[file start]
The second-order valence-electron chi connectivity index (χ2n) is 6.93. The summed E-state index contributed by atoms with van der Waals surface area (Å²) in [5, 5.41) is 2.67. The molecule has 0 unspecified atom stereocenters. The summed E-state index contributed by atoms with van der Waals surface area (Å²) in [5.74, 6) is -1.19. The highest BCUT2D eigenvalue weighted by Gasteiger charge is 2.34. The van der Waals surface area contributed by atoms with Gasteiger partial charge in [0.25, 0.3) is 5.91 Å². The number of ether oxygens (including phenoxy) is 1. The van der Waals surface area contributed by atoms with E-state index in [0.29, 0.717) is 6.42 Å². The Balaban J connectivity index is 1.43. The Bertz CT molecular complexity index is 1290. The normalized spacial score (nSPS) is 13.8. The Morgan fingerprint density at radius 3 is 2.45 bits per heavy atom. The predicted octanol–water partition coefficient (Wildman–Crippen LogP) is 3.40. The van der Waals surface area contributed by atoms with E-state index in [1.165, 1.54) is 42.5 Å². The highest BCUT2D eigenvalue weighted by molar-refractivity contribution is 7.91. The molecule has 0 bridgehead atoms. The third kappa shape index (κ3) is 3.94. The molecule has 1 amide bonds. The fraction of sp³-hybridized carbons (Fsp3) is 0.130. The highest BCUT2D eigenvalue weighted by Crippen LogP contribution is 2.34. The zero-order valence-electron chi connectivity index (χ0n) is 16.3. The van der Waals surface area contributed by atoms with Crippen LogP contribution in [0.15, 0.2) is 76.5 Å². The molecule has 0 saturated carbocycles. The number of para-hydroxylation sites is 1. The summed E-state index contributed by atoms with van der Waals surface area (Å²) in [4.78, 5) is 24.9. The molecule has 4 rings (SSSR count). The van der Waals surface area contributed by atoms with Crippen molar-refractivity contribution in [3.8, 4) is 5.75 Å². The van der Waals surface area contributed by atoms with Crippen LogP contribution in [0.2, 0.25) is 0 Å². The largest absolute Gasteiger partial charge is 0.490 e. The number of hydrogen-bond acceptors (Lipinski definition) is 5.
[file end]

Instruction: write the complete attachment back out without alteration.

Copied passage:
The second-order valence-electron chi connectivity index (χ2n) is 6.93. The summed E-state index contributed by atoms with van der Waals surface area (Å²) in [5, 5.41) is 2.67. The molecule has 0 unspecified atom stereocenters. The summed E-state index contributed by atoms with van der Waals surface area (Å²) in [5.74, 6) is -1.19. The highest BCUT2D eigenvalue weighted by Gasteiger charge is 2.34. The van der Waals surface area contributed by atoms with Gasteiger partial charge in [0.25, 0.3) is 5.91 Å². The number of ether oxygens (including phenoxy) is 1. The van der Waals surface area contributed by atoms with E-state index in [0.29, 0.717) is 6.42 Å². The Balaban J connectivity index is 1.43. The Bertz CT molecular complexity index is 1290. The normalized spacial score (nSPS) is 13.8. The Morgan fingerprint density at radius 3 is 2.45 bits per heavy atom. The predicted octanol–water partition coefficient (Wildman–Crippen LogP) is 3.40. The van der Waals surface area contributed by atoms with E-state index in [1.165, 1.54) is 42.5 Å². The highest BCUT2D eigenvalue weighted by molar-refractivity contribution is 7.91. The molecule has 0 bridgehead atoms. The third kappa shape index (κ3) is 3.94. The molecule has 1 amide bonds. The fraction of sp³-hybridized carbons (Fsp3) is 0.130. The highest BCUT2D eigenvalue weighted by Crippen LogP contribution is 2.34. The zero-order valence-electron chi connectivity index (χ0n) is 16.3. The van der Waals surface area contributed by atoms with Crippen LogP contribution in [0.15, 0.2) is 76.5 Å². The molecule has 0 saturated carbocycles. The number of para-hydroxylation sites is 1. The summed E-state index contributed by atoms with van der Waals surface area (Å²) in [4.78, 5) is 24.9. The molecule has 4 rings (SSSR count). The van der Waals surface area contributed by atoms with Crippen molar-refractivity contribution in [3.8, 4) is 5.75 Å². The van der Waals surface area contributed by atoms with Crippen LogP contribution in [0.2, 0.25) is 0 Å². The largest absolute Gasteiger partial charge is 0.490 e. The number of hydrogen-bond acceptors (Lipinski definition) is 5.